University of Vermont Farm Business Management Specialist Dennis Kauppila is working and researching in Ireland from July to December 2013. We will be highlighting his work in Ireland for the next several months. Here is his first post:
Ireland today, July 12, is having a heat wave like they have not seen in 7 years. Yesterday’s high temperatures were nearly 90 ° F, very close to the record high in the past 30 years.
Quite a bit different from a month ago, when the Irish government was helping to pay shipping costs to import hay and wrapped round bales from Britain and France to feed livestock. This was a very wet, cold spring. And it followed a wet year in 2012, so forage inventories on farms were very low. Farmers were feeding anything they could- including straw and expensive grain rations.
Many Irish dairy farmers are seasonal producers, drying off the herd before Christmas. Then the herd starts freshening around the beginning of March. So in 2013, cows were calving, and getting ready to make some milk, but on most farms, there was not enough feed. In June, the weather came around, the grass started to grow, and cows began milking. And haying got started. There is still concern about the coming winter’s forage supply- will there be enough? There was a Feed Inventory day just recently, and another one coming up in the fall, when all farmers are encouraged to measure and count what they have, in order to know they have.
I am here on a 6-month sabbatical study leave, with farm financial advisors at Teagasc, Ireland’s Agriculture and Food Development Authority. This is very similar to our land grant college system in the US. The plaque at the front door of Teagasc Headquarters reads, “1958 In gratitude to the government and people of the United States of America whose generosity enabled An Foras Taluntas to be founded.” It Marshall Fund money that funded this, helping to rebuild Europe after WWII. (Teagasc began in 1987 or so, when An Foras Taluntas (research) combined with extension advisory and ag college education.)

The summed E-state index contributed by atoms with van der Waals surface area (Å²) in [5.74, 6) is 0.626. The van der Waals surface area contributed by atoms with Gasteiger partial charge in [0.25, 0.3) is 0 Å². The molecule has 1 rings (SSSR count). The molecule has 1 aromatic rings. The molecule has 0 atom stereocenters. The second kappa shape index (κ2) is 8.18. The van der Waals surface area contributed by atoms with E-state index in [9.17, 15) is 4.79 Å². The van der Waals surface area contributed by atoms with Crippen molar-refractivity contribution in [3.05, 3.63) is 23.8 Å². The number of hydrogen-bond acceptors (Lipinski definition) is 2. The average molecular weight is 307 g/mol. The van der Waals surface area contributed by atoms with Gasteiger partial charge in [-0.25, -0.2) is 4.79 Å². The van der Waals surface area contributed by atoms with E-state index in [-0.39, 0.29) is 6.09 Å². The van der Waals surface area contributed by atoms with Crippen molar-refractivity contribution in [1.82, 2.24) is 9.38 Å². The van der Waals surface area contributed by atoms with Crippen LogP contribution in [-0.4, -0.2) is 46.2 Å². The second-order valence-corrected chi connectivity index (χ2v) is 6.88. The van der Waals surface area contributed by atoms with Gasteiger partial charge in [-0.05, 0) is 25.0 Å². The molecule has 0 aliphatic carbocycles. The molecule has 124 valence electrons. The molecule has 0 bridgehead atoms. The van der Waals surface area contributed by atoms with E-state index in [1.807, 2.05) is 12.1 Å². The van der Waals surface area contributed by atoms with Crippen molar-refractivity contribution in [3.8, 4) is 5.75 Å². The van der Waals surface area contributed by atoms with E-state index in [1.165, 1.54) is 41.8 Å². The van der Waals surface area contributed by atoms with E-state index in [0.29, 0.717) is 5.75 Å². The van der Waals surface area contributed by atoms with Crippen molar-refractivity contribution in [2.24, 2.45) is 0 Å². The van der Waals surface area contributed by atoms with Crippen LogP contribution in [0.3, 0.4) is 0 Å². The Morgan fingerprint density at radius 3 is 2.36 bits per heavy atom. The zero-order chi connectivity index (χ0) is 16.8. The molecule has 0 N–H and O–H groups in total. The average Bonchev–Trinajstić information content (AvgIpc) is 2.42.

Last week, I had the opportunity to attend an ‘open day’ at Moorepark, Teagasc’s main dairy research center. It was called “Irish Dairying, harvesting the potential.” They estimate that over 8,000 people attended this day-long free event. It was spread out over nearly 50 acres. There were 6 main stands at the beginning, with posters and microphones. There were up to about 50 people in a group, and each group moved from stand to stand, with about 10-15 minutes of talk from researchers at each stand. These stands included:
- Positioning the dairy farm for expansion (after quota is gone);
- Resilient farming systems for an expanding Irish dairy industry-
- Growing more grass (for pasture and hay-haylage)
- EBI to fuel expansion (dairy genetics)
- Requirements to achieve 90% calving rate in 6 weeks (concentrated breeding to get concentrated calving- needed for a seasonal herd)
- Achieving a healthy herd (cattle diseases- like IBR and…
Then there was a walk by 10 paddocks to calibrate the eyeballs for measuring the amount of grass in a pasture after grazing. And then 6 ‘villages,’ each with 8-10 posters and a talk that you could listen to or not. The ‘villages’ were: Grassland, Financial Planning, Genetics and Repro, High Quality Milk, New Entrants and Expansion, and Sustainabilty. Then there tents for Industry partners, Research to adoption, Adding value to milk. Plus there were tours of the milking barn, and the pig production facility. Teagasc staff were well pleased with the day, and farmers’ spirits were quite high: finally seeing the sun and having a good portion of their first cut grass harvested after a miserable wet, cold, late spring.